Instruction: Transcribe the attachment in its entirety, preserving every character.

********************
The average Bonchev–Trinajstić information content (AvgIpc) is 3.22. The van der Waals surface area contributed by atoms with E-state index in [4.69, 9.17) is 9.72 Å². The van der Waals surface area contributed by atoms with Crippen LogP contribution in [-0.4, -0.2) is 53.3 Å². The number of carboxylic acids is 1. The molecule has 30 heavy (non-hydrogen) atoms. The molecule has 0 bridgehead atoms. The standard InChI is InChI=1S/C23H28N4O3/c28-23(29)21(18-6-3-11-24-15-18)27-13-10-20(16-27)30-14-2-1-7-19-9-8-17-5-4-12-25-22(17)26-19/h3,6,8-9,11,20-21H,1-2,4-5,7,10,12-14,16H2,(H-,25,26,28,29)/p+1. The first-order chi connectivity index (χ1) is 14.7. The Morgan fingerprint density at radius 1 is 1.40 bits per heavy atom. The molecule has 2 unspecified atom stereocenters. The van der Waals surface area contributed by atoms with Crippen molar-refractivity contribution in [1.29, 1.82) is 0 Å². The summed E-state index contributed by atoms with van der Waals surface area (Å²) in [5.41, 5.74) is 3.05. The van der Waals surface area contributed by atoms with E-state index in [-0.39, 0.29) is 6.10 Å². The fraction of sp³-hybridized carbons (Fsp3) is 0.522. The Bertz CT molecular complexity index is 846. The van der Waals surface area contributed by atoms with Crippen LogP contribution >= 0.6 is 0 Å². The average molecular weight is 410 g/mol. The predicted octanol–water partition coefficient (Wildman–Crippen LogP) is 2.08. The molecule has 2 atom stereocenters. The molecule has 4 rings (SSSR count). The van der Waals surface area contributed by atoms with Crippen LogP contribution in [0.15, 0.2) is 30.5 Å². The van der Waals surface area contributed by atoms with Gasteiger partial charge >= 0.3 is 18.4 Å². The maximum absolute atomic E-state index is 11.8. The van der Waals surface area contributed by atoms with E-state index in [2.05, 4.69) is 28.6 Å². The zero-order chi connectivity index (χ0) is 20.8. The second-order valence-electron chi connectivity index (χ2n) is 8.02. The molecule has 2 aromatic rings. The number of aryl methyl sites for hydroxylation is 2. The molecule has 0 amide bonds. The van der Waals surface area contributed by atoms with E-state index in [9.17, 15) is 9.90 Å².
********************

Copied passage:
The average Bonchev–Trinajstić information content (AvgIpc) is 3.22. The van der Waals surface area contributed by atoms with E-state index in [4.69, 9.17) is 9.72 Å². The van der Waals surface area contributed by atoms with Crippen LogP contribution in [-0.4, -0.2) is 53.3 Å². The number of carboxylic acids is 1. The molecule has 30 heavy (non-hydrogen) atoms. The molecule has 0 bridgehead atoms. The standard InChI is InChI=1S/C23H28N4O3/c28-23(29)21(18-6-3-11-24-15-18)27-13-10-20(16-27)30-14-2-1-7-19-9-8-17-5-4-12-25-22(17)26-19/h3,6,8-9,11,20-21H,1-2,4-5,7,10,12-14,16H2,(H-,25,26,28,29)/p+1. The first-order chi connectivity index (χ1) is 14.7. The Morgan fingerprint density at radius 1 is 1.40 bits per heavy atom. The molecule has 2 unspecified atom stereocenters. The van der Waals surface area contributed by atoms with Crippen molar-refractivity contribution in [1.29, 1.82) is 0 Å². The summed E-state index contributed by atoms with van der Waals surface area (Å²) in [5.41, 5.74) is 3.05. The van der Waals surface area contributed by atoms with E-state index in [-0.39, 0.29) is 6.10 Å². The fraction of sp³-hybridized carbons (Fsp3) is 0.522. The Bertz CT molecular complexity index is 846. The van der Waals surface area contributed by atoms with Crippen LogP contribution >= 0.6 is 0 Å². The average molecular weight is 410 g/mol. The predicted octanol–water partition coefficient (Wildman–Crippen LogP) is 2.08. The molecule has 2 atom stereocenters. The molecule has 4 rings (SSSR count). The van der Waals surface area contributed by atoms with Crippen LogP contribution in [0.15, 0.2) is 30.5 Å². The van der Waals surface area contributed by atoms with Gasteiger partial charge >= 0.3 is 18.4 Å². The maximum absolute atomic E-state index is 11.8. The van der Waals surface area contributed by atoms with E-state index in [2.05, 4.69) is 28.6 Å². The zero-order chi connectivity index (χ0) is 20.8. The second-order valence-electron chi connectivity index (χ2n) is 8.02. The molecule has 2 aromatic rings. The number of aryl methyl sites for hydroxylation is 2. The molecule has 0 amide bonds. The van der Waals surface area contributed by atoms with E-state index in [9.17, 15) is 9.90 Å².